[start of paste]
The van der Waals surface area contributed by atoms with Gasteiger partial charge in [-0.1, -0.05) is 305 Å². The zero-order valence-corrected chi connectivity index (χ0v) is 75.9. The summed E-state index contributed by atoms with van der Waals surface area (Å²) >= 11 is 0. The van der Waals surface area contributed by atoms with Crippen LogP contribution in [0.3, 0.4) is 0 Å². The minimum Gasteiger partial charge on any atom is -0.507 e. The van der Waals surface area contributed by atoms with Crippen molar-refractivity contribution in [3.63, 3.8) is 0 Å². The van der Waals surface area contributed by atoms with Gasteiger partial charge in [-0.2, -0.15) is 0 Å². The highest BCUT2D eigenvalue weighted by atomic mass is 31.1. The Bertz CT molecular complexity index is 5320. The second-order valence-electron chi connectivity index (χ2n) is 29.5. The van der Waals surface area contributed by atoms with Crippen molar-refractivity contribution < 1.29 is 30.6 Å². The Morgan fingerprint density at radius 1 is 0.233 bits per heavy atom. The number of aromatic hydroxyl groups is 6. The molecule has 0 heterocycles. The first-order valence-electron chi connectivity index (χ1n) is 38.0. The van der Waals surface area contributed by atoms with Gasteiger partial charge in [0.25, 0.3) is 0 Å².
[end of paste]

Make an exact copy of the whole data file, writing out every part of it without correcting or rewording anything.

The van der Waals surface area contributed by atoms with Gasteiger partial charge in [-0.1, -0.05) is 305 Å². The zero-order valence-corrected chi connectivity index (χ0v) is 75.9. The summed E-state index contributed by atoms with van der Waals surface area (Å²) >= 11 is 0. The van der Waals surface area contributed by atoms with Crippen LogP contribution in [0.3, 0.4) is 0 Å². The minimum Gasteiger partial charge on any atom is -0.507 e. The van der Waals surface area contributed by atoms with Crippen molar-refractivity contribution in [3.63, 3.8) is 0 Å². The van der Waals surface area contributed by atoms with Gasteiger partial charge in [-0.2, -0.15) is 0 Å². The highest BCUT2D eigenvalue weighted by atomic mass is 31.1. The Bertz CT molecular complexity index is 5320. The second-order valence-electron chi connectivity index (χ2n) is 29.5. The van der Waals surface area contributed by atoms with Crippen molar-refractivity contribution < 1.29 is 30.6 Å². The Morgan fingerprint density at radius 1 is 0.233 bits per heavy atom. The number of aromatic hydroxyl groups is 6. The molecule has 0 heterocycles. The first-order valence-electron chi connectivity index (χ1n) is 38.0. The van der Waals surface area contributed by atoms with Gasteiger partial charge in [0.25, 0.3) is 0 Å².